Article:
Don’t let your characters talk in a vacuum. Inject action. Have the characters display some non-verbal signals. For example, the following amended dialogue gives us some clues as to the strained relationship that exists now between Tom and Molly.
“Hello, Molly,” Tom said, blushing as he stood up quickly.
Molly refused to look directly at him. She gathered the papers from the desk between them and moved towards the door, but he’d beaten her to it and blocked her exit.
“Please,” he said softly. “Let me take you for a coffee and explain.”
It is okay to use simple dialogue tags such as said and asked.  They are considered invisible words and the reader skips past them without noticing them too much. Let the words and actions describe the context. Flamboyant dialogue tags such as exclaimed or interjected are unnecessary and look amateurish. The example above illustrates how using action allows for less use of dialogue tags also.

In this example, it is also obvious that the characters have some issues. Dialogue is also a way to disclose information to the reader. Beware of the, “By the way, Bob…” syndrome, whereby information is presented in the dialogue solely for imparting information to the reader. A character will not tell another character something that they both already know, nor will a character give out information that is already common knowledge or isn’t relevant to the conversation. Often this kind of information dump happens when a character is brought into a new situation, or a new character is introduced and needs to be briefed, for example, in a detective story where the character is talking to an expert of some kind. In this way, information can be shared with or re-capped for the reader without making it obvious.

A character might have a particular phrase that they repeat often. This may be colloquial, or indicative of age, or background. A character who often says, “Jolly good,” is very different from one who might say, “Awesome dude.” Profanity and swearing can also display a character’s traits, but use it with caution and with your target audience in mind.

When attributing dialogue, place the proper noun or pronoun before the tag e.g. Molly said or she said. This makes the sentence more active.

Use the correct punctuation for writing dialogue. Surround the speech with quotation marks. All punctuation must be inside these inverted commas. For example -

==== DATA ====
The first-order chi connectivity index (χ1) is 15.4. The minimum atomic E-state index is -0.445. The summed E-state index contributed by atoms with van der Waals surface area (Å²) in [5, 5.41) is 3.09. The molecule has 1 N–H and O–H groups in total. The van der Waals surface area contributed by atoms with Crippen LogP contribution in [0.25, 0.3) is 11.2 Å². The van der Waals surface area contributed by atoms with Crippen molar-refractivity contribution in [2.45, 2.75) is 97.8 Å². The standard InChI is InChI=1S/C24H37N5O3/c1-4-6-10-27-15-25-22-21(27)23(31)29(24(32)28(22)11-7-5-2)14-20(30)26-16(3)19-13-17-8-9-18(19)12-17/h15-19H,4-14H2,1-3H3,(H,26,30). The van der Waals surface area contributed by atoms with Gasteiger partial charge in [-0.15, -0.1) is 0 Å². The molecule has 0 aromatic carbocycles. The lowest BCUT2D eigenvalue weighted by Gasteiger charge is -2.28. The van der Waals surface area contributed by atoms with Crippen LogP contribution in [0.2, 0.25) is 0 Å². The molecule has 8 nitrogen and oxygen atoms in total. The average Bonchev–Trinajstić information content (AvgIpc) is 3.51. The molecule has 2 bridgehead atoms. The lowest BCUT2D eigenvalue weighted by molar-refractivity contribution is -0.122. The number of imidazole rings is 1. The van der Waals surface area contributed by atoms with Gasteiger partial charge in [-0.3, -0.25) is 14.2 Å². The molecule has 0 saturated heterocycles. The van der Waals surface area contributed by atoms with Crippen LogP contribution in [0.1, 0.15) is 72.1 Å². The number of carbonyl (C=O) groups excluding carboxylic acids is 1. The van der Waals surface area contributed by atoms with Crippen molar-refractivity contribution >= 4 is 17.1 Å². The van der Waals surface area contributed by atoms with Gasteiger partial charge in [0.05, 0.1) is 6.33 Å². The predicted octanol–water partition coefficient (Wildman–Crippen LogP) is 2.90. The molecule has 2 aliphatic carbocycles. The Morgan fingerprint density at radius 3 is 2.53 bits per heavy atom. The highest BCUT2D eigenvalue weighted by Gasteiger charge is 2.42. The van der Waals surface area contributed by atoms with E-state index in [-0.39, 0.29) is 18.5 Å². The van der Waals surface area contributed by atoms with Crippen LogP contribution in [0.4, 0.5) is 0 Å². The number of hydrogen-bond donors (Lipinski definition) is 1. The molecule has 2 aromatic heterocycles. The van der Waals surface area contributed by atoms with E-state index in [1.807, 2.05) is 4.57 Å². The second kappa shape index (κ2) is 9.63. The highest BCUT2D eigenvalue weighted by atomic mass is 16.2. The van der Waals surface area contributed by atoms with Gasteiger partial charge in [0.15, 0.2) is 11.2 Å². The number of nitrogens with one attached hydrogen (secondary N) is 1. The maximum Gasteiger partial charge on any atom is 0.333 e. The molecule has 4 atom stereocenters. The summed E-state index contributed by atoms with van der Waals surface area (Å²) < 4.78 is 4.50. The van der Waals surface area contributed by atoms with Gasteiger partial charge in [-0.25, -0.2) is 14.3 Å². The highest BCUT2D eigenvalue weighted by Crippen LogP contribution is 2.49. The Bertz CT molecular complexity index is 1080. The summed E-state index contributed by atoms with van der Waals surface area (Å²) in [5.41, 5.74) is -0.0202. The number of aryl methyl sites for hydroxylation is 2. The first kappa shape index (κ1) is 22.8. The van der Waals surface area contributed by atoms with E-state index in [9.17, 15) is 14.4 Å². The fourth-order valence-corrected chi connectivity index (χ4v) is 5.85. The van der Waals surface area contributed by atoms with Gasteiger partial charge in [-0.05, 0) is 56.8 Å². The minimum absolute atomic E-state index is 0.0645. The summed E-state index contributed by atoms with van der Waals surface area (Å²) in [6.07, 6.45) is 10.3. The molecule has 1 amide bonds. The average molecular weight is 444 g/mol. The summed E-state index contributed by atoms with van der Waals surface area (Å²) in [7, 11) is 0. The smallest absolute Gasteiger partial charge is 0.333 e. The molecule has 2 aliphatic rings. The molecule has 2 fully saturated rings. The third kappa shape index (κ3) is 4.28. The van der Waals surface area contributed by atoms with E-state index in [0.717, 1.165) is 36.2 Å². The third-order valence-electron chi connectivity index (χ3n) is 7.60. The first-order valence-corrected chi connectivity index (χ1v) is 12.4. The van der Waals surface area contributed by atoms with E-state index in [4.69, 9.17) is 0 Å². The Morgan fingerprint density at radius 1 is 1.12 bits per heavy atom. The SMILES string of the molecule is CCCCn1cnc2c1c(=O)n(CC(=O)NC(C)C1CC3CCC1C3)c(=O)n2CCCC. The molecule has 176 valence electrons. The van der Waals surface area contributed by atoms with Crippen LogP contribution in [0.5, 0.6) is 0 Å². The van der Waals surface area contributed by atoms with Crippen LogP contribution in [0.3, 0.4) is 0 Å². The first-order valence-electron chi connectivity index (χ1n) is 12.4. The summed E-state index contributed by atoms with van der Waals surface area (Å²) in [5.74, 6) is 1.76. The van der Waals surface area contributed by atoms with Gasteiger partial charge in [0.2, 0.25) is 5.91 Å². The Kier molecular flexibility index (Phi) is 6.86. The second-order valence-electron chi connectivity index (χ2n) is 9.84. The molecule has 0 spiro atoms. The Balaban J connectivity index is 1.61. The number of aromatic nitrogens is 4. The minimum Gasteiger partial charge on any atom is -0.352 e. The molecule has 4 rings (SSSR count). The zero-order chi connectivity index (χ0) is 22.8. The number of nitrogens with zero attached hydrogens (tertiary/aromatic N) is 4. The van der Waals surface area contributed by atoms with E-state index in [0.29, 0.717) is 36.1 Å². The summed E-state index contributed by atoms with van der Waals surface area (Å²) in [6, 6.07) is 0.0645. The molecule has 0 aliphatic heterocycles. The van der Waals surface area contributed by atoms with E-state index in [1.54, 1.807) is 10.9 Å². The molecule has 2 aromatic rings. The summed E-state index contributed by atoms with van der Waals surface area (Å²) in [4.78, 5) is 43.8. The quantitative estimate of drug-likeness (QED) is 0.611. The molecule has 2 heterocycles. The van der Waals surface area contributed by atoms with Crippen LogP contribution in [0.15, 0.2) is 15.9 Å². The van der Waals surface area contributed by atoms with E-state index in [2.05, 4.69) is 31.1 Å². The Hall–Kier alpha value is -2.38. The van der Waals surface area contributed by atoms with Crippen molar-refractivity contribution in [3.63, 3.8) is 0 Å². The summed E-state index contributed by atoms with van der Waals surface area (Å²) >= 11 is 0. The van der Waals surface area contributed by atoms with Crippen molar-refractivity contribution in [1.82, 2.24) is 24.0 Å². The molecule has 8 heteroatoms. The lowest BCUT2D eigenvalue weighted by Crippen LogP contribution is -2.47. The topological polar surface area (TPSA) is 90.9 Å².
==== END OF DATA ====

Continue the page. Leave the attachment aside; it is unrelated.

“Hello,” Tom said.

Not -

“Hello”, Tom said.

The first word after a comma and closing quotation marks should be lower case unless it is a proper noun, for example -

“Hello,” he said.

Not – 

Hello,” He said.

A new paragraph is needed each time a new person speaks or is referred to, even if they don’t speak, for example -

“I’m not going for coffee with you,” Molly said. “Now move out of my way or I’ll start screaming.”

Tom stepped aside.

These are just the basics of punctuation for dialogue. I’ve concentrated on the areas where I see the most mistakes being made. It is worthwhile referencing a comprehensive grammar text or website to make sure that you follow all the rules.

Getting dialogue right makes a huge difference to your writing. Practice dialogue in your head. Let the voices chatter and argue, even voice them aloud, though this is probably best done when you are alone, or with a phone bud in your ear. Just make sure you have the other end plugged into your phone at the time!

Byddi Lee grew up in Armagh, Ireland, and moved to Belfast to study Biology at Queen’s University when she was 18. She made Belfast her home for twenty-one years, teaching science and writing for pleasure. In 2002 she took a sabbatical from teaching and traveled around the world for two years, writing blogs about her adventures as she went. She returned to Ireland in 2004 and resumed teaching. In 2008 she and her husband moved to San Jose, California where she made writing a full-time career. After the publication of her short story, Death of a Seannachai, she decided it was time to write, March to November. Connect with her on Facebook and Twitter

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October 20, 2016

5 Hot Romance Novels for Cool Fall Nights

If you'd rather be cozying up with a wonderful romance rather than hiding under the covers with latest Halloween horror novel, then this list is for you.

cover Punk 57
"Where'd you go? I miss you so. Seems like it's been forever that you've been gone."


I can’t help but smile at the lyrics in her letter. She misses me.

In fifth grade, my teacher set us up with pen pals from a different school. Thinking I was a girl, with a name like Misha, the other teacher paired me up with her student, Ryen. My teacher, believing Ryen was a boy like me, agreed.

It didn’t take long for us to figure out the mistake. And in no time at all, we were arguing about everything. The best take-out pizza. Android vs. iPhone. Whether or not Eminem is the greatest rapper ever…